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In the Bedroom (2001)

June 18, 2010

9/10 Constant Reminders

Flat-out unforgettable.

In the Bedroom is about an aging couple in Maine and their teenage son who spends his Summer fishing for lobsters, weighing the pros and cons of returning to college in the Fall and figuring out how serious he is about his relationship with a single mother twice his age. For the most part, everything’s peachy, but all that changes when a member of the family is murdered in cold blood, ripping their lives apart at the seams and forcing them to cope with grief that refuses to disappear.

The first time I saw this was about six or seven years ago, and – I don’t think I’m alone on this one – I haven’t been able to shake it since. I was too young to see it in theaters when it first came out, but I distinctly remember it being the first movie that I’d heard absolutely nothing about, then seemingly overnight it became the movie to see, everyone followed suit and no one could stop talking about it. After watching it for a second time two nights ago and immediately recalling all the reasons why I haven’t been able to stop thinking about it for the past six or seven years, it’s easy to see why this picture spread like wildfire and continues to stand as a testament to the power of great film making regardless of budget or blockbuster publicity.

But it’s a hard movie to write about, mostly because I’m gonna have to pussyfoot around some of the more seminal aspects of the story for the sake of all you out there who haven’t seen it, but also because the extent to which one can convey an experience like this through text, along with all the difficult questions it raises, does not do it justice. I don’t know, how can you convey grief? How do you get over it? How do you live?

All tough questions, questions I sure as hell can’t answer, questions that no one has a foolproof solution to, and they’re a cornerstone to why this movie is so damn affective.

When the wheels are finally put in motion and this family in placed in a tragic set of circumstances that no one ever expects, all we can do is wonder what’s going through their heads as they try to go about their daily lives, try to move on, try to pretend nothing ever happened to the general public, to each other and to themselves. Whether they’re mowing the lawn, returning to work or spending a weekend with their friends with smiles on their faces, you don’t need to hear them say it to know that despite how hard they try to put on a show, the only thing on their mind is the void in their life that won’t go away. It takes a long time for things to vocally come to the surface – and when it rains, it pours – but the ever-present silence speaks volumes in ways words truly can’t.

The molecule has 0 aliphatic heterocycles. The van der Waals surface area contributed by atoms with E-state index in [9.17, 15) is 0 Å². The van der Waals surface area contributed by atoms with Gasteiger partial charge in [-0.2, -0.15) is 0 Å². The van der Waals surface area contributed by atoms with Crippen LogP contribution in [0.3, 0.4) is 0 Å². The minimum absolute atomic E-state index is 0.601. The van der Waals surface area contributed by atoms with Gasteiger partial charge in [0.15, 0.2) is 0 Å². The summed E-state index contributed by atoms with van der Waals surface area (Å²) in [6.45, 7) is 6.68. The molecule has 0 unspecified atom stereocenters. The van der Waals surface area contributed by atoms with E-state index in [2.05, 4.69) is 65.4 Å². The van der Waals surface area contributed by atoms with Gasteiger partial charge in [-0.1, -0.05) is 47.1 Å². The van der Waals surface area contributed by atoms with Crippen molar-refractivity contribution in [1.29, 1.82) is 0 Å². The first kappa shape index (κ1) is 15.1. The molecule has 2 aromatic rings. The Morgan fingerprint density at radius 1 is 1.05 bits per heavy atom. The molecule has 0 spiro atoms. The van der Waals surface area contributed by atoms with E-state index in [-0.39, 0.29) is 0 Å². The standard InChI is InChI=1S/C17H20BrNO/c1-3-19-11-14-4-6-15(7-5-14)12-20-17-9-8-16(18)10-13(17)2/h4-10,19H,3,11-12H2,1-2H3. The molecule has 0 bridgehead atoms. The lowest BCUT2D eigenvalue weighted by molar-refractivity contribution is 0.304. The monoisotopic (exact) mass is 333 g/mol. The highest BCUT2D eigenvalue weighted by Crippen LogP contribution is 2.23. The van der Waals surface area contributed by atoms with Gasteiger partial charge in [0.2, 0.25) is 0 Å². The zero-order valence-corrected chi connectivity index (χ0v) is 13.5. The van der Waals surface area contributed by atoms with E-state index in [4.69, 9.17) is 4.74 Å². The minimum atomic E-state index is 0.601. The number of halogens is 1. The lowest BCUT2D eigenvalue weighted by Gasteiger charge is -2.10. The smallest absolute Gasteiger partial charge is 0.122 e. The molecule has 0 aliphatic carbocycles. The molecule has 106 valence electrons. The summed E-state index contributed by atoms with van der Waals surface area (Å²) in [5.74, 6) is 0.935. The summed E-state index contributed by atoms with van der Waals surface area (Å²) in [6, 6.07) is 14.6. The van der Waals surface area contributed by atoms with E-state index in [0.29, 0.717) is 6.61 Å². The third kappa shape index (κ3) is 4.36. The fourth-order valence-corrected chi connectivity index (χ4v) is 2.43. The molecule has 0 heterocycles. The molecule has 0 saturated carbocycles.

It’s written and directed by one Todd Field, and even though I kinda crapped on his last movie, Little Children, the guy is the real deal. My favorite kinds of movies are the ones grounded in real people dealing with real problems, and that’s just what he’s created here. His script and direction are perfectly subtle, universally human and they complement each other beautifully, if “beautiful” is even the right word for this story. Really makes me wish I liked Children more (damn omniscient narrator…), but I cannot wait for Blood Meridian all the same.

But so much of why it all works is due to the absolutely phenomenal cast.

The parents are played by Tom Wilkinson and Sissy Spacek, two individuals who arguably deserved the Oscars far more so than the people who got them (Denzel for Training Day? So tired of IOU awards). Just like with Donald Sutherland and Mary Tyler Moore in Ordinary People, it’s equally harrowing and fascinating to see the different ways in which people cope with loss, a married couple living under the same roof no less, and even though Spacek is nowhere near the mega bitch that Moore was, they both give outstanding performances that bare everything they’ve got. Their presence makes everything seem far more genuine than it already is and I don’t know how Tom Wilkinson hasn’t gotten the physical credit he’s been due all these years. Such a great actor and the same goes for Spacek (even though Oscars are old hat for her).

The son is played by Nick Stahl, and I don’t know why he hasn’t done more worth noting outside of The Man Without a Face and Sin City, ’cause he’s darn good here. Frank is a great character, one you like immediately, and Stahl seems to play him pretty naturally. Along with Marisa Tomei‘s turn as his girlfriend – who isn’t half bad either, even though I’m still not sure what to think of her as an actress – they hold their own even if they do get kinda overshadowed by Spacek and Wilkinson. Still, good characters.

And William Mapother (who could solve world hunger and would still be Ethan from Lost to me) is one royal sonofabitch as Tomei’s ex-husband. Dude’s just got that look about him.

But going back to the beginning, I could dedicate an entire blog to this movie and it still wouldn’t come anywhere close to matching the gravity and power of seeing it for yourself. In the Bedroom is simple yet complex, difficult yet penetrating, and even if you’ve never experienced a personal loss to the degree that this family does, you will remember this movie. Easily one of the best of the past decade, way better than A Beautiful Mind ever was.

24 Comments leave one →
  1. June 18, 2010 12:42 am